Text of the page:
The Kamehameha is no stranger to secret missions. The nuclear-powered submarine was commissioned in December 1965 to launch Polaris ballistic missiles. For almost 30 years, it stealthily plied the waters of the Atlantic, remaining underwater for as much as 60 days at a time, always ready to fire its nuclear weapons in a moment’s notice at the Soviet Union.
Kamehameha had a good Cold War run, but in July 1992, the aging boat was modified for the post-Cold War era. Its missiles were removed and the spaces converted to accommodate Navy SEALs and divers, with special shelters and underwater vehicles able to stealthily place American commandos on an enemy shore. Exercises like Early Victor in Jordan undoubtedly hone these skills, but at what cost?
Early Victor is one of a dozen classified special forces exercises with Middle East commando units. The grand-daddy of secret operators is Special Operations Command. From its headquarters in Florida, SOCOM as it is called, controls the Navy SEALs and Green Berets and Delta Force elite.
SOCOM has a mind-boggling list of classified exercises and operations: Stablise, Skilled Anvil, Desert Sprint, Elegant Lady, Project 46, Link Acorn, Constant Gate, Able Sentry, Assured Response, Promise Kept, Polar Moon, Utopian Angel, Poise Talon, Operation Maraton, Present Haven, Silver Wake, Guardian Retrieval, Bevel Edge, Shepherd Venture, Joint Anvil, Autumn Shelter, Shadow Express. One wonders how many of these are building covert ties to governments and elites who may prove to be on the wrong side of democratic forces and change in the future.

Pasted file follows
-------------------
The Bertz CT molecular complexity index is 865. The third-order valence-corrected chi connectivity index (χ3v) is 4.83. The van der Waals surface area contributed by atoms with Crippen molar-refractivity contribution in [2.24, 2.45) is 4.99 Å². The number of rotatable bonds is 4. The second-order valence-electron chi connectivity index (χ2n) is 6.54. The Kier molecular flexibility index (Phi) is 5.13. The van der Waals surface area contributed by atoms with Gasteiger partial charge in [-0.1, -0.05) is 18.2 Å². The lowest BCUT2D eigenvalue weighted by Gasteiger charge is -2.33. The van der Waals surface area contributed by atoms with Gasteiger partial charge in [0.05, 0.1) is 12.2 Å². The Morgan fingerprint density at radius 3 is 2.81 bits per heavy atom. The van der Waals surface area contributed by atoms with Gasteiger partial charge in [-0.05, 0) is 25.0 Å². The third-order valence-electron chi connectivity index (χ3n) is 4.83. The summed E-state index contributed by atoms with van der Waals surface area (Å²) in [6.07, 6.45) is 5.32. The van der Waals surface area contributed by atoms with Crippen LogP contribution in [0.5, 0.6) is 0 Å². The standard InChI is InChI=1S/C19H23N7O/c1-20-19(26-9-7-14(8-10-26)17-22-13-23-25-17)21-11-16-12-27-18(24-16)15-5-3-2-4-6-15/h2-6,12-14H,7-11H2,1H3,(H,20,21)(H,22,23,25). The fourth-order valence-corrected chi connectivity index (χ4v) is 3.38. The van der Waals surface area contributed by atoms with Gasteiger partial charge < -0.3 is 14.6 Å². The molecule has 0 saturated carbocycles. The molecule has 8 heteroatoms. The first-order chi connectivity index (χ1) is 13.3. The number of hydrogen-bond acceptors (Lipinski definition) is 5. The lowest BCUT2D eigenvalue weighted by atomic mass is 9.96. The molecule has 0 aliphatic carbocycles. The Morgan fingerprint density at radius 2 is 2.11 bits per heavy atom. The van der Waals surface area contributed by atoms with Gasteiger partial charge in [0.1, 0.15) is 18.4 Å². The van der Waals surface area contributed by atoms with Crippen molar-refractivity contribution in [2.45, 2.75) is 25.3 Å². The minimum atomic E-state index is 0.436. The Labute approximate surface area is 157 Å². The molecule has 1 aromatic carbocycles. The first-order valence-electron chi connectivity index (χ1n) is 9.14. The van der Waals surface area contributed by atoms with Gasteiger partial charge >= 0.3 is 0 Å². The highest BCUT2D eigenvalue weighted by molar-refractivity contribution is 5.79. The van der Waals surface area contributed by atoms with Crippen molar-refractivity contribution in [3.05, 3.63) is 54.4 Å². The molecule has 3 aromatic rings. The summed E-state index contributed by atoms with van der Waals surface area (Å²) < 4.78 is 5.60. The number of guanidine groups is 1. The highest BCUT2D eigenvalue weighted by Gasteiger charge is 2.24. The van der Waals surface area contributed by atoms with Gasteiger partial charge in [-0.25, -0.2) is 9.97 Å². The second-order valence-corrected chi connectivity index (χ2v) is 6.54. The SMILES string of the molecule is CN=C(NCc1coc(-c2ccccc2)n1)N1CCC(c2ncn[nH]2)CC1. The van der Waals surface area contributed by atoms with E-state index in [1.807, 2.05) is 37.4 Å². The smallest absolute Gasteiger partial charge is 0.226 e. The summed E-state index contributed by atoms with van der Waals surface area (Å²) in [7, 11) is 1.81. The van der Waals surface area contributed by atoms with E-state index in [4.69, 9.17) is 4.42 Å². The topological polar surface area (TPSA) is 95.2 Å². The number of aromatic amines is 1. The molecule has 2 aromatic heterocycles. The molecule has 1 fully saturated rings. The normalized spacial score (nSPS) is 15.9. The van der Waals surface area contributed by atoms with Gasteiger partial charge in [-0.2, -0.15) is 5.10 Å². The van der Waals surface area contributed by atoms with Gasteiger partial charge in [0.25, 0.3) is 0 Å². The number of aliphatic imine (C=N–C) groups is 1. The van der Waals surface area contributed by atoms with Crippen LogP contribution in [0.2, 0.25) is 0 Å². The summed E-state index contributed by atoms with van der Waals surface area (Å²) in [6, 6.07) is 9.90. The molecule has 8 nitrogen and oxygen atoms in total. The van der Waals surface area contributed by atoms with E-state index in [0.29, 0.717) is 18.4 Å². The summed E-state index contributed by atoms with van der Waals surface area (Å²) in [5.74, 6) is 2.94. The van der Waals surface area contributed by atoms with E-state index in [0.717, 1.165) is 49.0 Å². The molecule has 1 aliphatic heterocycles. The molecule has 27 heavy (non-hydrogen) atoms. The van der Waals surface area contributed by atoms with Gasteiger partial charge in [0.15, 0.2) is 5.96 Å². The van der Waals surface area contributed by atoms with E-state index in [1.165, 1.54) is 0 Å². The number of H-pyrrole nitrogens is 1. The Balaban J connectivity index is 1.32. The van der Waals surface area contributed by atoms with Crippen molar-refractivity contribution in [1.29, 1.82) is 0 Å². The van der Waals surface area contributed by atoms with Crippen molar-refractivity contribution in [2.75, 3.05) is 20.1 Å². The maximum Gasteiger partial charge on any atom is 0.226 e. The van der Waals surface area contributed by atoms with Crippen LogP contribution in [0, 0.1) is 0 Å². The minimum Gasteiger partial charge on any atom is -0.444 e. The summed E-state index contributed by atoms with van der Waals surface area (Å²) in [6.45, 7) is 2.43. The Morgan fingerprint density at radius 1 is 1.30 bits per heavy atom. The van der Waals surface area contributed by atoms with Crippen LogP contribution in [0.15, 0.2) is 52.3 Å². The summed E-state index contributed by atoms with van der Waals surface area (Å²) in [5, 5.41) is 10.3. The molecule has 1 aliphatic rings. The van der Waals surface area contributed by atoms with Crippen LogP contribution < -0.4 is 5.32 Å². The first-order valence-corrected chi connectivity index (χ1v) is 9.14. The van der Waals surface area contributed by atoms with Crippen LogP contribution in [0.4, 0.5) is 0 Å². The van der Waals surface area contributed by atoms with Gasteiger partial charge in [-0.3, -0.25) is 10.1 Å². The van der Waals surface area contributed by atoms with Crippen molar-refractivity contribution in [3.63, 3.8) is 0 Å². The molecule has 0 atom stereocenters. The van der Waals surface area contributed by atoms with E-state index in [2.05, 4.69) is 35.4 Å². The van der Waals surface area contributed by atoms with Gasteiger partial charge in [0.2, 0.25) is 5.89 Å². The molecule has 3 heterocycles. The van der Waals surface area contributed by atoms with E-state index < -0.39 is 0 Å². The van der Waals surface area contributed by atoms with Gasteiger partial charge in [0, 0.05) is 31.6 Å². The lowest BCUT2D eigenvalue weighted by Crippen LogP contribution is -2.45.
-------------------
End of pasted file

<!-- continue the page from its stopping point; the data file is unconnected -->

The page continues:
Human rights activists may focus their ire on the military’s School of the Americas for training tomorrow’s secret policemen and dictators in Latin America, but these are whole extension campuses that get to tutor in utmost secrecy.
The secrecy exists because each of the so-called unified commands, such as SOCOM, sets their own priorities for building relations in their area of responsibility. The number of exercises and secret operations is so large, moreover, it is doubtful that many people, even inside the government, can see the forest for the trees.
Another Foreign Policy
I’m a believer that the more secrecy you have, the more likely you are to get into trouble. If there is even more secrecy in military relationships and exercises today than there was during the Cold War, there has to be a good explanation. Is all the secrecy necessary because our security is at stake as it was in the Cold War? Is it required to thwart countermeasures on the part of potential adversaries? Or is it merely avoidance of public involvement and political oversight?
In the Middle East, secrecy is the product of relationships which operate under the constraint that our friends get to call the shots with regard to candidness. The fact that the U.S. military exercises with Israel and Jordan and Egypt all at the same time makes for local sensitivities. Whether the ostensible benefit really enhances anyone’s security, or human rights, or democratic values, seems hardly considered.
The monarchies and dictatorships of the Middle East (and elsewhere) are not interested in any details of their covert relations with the United States to get out. Thus the regional commands have particularly full plates of secrets they must manage. The web of relationships, regardless of the real return on investment, become its own justification for both the activity and the secrecy. Thus the Pentagon’s mountain of secrets is also a slippery slope.
(This article was originally published January 31, 2000.)